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Beyond Factory Floor: China’s Plan to Nurture Talent
Beyond Factory Floor: China’s Plan to Nurture Talent
BEIJING: The world’s most populous nation finds itself in the paradoxical position of a talent shortage. According to the PricewaterhouseCoopers 2012 CEO survey, more than 60 percent of CEOs in China found it hard to recruit appropriately skilled talent, while a survey of Chinese Academy of Social Sciences showed that 17.5 percent of 6.6 million college graduates in 2011 were jobless 6 months after graduation. To remedy this mismatch China has launched an ambitious plan not only to step up training workers and but also open doors to overseas talent.
During the past 20 years, the nation’s talent strategy focused on increasing higher-education enrollment and R&D investment. Nevertheless, enrollment in higher education climbed for the population aged 18 to 22, nearly tripling during the past 10 years, reaching 27 percent in 2011. And the nation built a R&D team of more than 1.6 million staff. This contributed to China's competitiveness in some academic research and technology fields, like aerospace and genetics. However, China is left behind in business, innovation, culture and social welfare fields.
China is determined to transition from the world’s manufacturing hub to a global leader in innovation. Talented people are needed in every industry sector, along with entrepreneurs, civil servants, social works and even cultural leaders. According to the National Outline for Medium- and Long-Term Talent Development (2010-2020) plan, China aims to increase its talent pool from the today’s 114 million to 180 million people by 2020.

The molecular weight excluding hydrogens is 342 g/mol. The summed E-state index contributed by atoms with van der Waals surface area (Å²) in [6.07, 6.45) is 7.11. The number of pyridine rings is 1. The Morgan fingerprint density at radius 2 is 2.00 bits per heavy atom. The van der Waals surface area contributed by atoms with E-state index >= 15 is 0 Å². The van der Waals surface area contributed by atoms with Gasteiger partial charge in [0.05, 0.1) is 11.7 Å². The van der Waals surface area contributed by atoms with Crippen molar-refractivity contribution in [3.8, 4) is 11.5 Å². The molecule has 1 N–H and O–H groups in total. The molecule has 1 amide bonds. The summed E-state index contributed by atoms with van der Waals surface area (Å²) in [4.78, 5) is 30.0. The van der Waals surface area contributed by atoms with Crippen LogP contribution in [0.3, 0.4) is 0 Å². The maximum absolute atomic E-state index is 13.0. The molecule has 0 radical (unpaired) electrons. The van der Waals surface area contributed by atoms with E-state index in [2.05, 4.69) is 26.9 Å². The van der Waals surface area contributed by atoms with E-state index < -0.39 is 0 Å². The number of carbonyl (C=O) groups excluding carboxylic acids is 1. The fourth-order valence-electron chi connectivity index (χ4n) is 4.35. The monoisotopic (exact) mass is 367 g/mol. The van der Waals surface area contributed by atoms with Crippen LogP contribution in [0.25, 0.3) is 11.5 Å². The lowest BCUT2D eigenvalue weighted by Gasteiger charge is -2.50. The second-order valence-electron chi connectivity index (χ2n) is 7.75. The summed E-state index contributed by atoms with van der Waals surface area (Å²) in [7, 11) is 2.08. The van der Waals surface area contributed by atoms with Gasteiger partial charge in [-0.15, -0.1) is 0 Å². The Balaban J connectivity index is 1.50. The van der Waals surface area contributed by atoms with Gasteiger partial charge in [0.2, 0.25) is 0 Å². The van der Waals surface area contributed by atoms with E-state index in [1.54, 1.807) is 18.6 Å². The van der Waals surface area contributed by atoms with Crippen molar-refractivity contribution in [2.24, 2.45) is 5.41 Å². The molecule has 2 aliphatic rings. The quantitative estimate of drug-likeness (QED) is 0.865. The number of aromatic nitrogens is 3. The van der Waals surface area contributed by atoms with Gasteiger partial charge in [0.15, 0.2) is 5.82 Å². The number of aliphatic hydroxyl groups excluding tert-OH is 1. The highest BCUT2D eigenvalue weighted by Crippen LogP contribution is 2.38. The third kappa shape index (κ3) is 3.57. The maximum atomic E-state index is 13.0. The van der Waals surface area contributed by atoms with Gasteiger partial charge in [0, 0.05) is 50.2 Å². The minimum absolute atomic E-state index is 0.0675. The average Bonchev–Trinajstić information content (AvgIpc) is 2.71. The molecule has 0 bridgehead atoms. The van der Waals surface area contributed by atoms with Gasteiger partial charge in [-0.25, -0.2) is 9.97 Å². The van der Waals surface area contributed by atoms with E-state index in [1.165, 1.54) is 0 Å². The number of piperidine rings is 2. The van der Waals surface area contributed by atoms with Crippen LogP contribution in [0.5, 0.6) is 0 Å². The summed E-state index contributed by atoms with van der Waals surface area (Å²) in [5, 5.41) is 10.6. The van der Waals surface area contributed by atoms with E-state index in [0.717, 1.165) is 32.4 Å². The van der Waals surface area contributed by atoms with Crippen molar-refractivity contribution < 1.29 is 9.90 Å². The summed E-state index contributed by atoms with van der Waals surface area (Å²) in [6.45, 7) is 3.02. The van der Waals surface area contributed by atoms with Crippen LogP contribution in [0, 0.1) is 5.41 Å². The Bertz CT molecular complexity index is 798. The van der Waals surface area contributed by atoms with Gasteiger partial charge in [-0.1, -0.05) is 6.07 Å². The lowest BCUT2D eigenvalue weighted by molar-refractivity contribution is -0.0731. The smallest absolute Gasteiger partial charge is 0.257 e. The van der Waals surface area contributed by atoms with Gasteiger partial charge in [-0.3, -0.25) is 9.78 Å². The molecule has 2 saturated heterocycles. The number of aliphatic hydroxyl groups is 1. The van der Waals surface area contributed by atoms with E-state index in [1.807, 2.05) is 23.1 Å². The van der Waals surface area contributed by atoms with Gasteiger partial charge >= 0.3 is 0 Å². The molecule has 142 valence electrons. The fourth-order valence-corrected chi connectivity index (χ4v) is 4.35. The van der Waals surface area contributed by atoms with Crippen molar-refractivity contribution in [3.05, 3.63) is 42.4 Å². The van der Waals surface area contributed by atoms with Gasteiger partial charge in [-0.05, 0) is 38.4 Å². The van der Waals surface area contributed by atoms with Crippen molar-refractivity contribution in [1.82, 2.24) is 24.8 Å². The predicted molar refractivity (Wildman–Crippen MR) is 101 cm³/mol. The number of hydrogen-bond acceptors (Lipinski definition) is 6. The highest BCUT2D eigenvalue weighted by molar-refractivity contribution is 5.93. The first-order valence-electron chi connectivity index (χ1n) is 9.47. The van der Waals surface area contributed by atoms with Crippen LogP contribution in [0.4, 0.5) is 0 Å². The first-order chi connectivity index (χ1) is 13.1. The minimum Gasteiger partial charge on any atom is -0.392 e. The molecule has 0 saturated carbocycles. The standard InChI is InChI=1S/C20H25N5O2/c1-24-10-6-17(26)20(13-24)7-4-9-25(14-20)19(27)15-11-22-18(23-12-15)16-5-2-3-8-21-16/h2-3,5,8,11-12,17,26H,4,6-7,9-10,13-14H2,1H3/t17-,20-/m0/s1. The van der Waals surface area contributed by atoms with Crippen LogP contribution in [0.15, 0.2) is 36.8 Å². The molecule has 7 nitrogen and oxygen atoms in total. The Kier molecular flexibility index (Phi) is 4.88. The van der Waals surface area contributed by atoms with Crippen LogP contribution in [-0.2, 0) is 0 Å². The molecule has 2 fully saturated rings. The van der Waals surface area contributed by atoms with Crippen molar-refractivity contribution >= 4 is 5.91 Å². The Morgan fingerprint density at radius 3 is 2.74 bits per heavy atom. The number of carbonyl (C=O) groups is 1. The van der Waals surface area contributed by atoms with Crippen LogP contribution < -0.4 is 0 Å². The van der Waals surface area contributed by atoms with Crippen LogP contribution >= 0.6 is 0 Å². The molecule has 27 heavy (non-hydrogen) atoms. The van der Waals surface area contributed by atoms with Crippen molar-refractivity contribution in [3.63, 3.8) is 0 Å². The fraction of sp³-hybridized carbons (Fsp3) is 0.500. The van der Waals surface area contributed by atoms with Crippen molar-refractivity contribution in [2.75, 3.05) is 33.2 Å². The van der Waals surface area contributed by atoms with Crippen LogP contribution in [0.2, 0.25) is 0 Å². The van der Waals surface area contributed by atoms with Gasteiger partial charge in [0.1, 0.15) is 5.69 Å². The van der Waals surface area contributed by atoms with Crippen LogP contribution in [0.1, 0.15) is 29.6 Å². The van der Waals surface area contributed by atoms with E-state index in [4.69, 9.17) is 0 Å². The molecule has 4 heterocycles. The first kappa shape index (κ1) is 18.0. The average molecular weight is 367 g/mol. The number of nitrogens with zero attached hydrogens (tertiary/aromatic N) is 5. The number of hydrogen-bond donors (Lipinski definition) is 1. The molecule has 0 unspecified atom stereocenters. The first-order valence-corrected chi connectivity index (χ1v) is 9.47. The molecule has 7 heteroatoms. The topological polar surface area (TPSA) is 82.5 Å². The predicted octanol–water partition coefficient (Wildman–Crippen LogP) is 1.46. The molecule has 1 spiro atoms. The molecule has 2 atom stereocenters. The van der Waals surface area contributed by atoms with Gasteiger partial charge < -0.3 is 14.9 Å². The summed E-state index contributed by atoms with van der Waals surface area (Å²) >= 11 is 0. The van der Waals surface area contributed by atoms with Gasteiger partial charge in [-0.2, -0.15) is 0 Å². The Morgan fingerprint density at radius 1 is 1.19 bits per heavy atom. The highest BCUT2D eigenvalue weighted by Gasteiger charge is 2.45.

To achieve the goal, the government is striving for a more open system, encouraging cooperation among industries, universities, official agencies and cross-border institutions.
For example, the Ministry of Education has taken steps to reform the higher-education system to meet industry needs.
Last year 140 domestic universities began to offer new undergraduate programs devoted to emerging industries, including the internet, alternative energies and resource recycling. Universities also enhanced offerings for professional master’s degrees, which emphasize business practice over academic research. Before 2010, there were only 19 categories of such programs in China. In 2010, 19 new categories were created, including journalism and communication, pharmacy and engineering management. Among master’s degrees awarded, the share for professional master’s degrees is expected to increase from 30 percent to 50 percent by 2015. (Figure 1)
Skilled labor is also indispensable to the industry sector. Plans are underway for 1200 education facilities – or “talent incubators” – for training technicians to be built in major cities by 2020. In addition, the Chinese government is to build 1000 in-house training workshops in companies by 2020, where senior skilled workers can teach new comers and improve techniques together. According to another Medium- and Long-Term Plan on Developing High-Skilled Talent, issued in 2011, China will have 140 million skilled factory workers with official certificates by 2020, 28 percent of whom will be at technician or senior technician levels, the top two of five levels.
Meanwhile, China decided to foster entrepreneurship and help local companies grasp global opportunities. The National Outline for Medium- and Long-Term Talent Development (2010-2020) aims to cultivate 100 strategic entrepreneurs who can lead Chinese firms into the ranks of the world’s top 500 companies by 2020. Executives in China’s top 500 companies will be provided with government-sponsored international training courses. Furthermore, striving to improve management quality, state-run companies are opening doors to global talent. By 2020, 50 percent of executives in state-owned enterprises will be recruited by competitive job postings rather than administrative appointment.